How to Use Windows 11 Built-in Video Editor
Take Chart on the left of the screen and you can drop a range of funky features and objects into your movie, from progress bars to GIFs. In some cases, these may be based on existing clips; in other cases, they need their own place on the timeline. (Clipchamp will usually guide you on what to do.)
To make your movie complete, you’ll need to add titles and transitions, which can be found in the navigation bar on the left under Text and Transitions. Titles should be placed above the timeline, while transitions should be removed between scenes and images. To edit titles (in terms of text and fonts, etc.), just double-click on them.
Apply the final touches
As your project grows, you’ll need to scroll through the timeline using the bar at the bottom. You can also use the + (more) and – (minus) right above the timeline to zoom in and out, which can make it easier to see what you’re doing. The button on the far right, which looks like two arrows pointing at each other, will expand the timeline to fit the available space.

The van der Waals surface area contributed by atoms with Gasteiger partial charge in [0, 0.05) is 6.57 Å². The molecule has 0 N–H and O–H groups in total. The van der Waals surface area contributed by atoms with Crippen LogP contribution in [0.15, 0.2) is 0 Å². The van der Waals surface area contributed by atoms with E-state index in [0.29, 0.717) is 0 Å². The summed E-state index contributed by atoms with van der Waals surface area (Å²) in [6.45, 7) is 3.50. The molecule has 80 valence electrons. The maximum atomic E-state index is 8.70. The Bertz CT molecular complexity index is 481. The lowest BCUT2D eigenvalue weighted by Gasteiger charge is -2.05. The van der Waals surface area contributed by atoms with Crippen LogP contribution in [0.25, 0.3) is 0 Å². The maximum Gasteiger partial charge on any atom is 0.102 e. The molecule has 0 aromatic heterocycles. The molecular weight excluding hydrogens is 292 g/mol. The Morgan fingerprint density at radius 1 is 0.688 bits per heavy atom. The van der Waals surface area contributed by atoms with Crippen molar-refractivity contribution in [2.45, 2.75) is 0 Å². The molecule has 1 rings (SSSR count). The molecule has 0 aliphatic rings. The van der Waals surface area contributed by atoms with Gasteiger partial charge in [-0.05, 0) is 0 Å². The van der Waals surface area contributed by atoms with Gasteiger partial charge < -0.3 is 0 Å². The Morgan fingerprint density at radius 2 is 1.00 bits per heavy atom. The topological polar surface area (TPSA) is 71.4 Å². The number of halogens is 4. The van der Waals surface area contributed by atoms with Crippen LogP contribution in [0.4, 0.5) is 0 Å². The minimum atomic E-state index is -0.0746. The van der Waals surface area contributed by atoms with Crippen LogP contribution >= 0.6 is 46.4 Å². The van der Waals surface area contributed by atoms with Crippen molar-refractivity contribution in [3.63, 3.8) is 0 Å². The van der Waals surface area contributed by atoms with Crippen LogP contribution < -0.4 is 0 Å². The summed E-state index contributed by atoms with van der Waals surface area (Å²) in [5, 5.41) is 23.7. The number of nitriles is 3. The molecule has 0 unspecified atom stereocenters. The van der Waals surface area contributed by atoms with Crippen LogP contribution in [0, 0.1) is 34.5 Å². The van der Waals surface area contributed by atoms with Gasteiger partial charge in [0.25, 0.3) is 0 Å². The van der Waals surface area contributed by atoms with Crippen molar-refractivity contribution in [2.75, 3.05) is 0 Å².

Several keyboard shortcuts can also be useful when working in Clipchamp. For example, if you want to select multiple clips (to move them all at once, for example), hold down CTRL button while clicking it. To see all the keyboard shortcuts you can use in Clipchamp, press and hold Gap and press / (slash).
When you’re happy with how everything looks, click the Export up button in the upper right corner. You can then choose the output quality, save the movie to disk, and upload it to a cloud service if you want. You can see the finished video rendering in real time, which is fully managed in the cloud.
At the moment, Clipchamp is sticking very much to the basics – with a single main video track, for example – and we very much hope that features such as 1080p exports will come to the free tier in the near future. For now, it’s worth playing around with to see if it meets your video editing needs.
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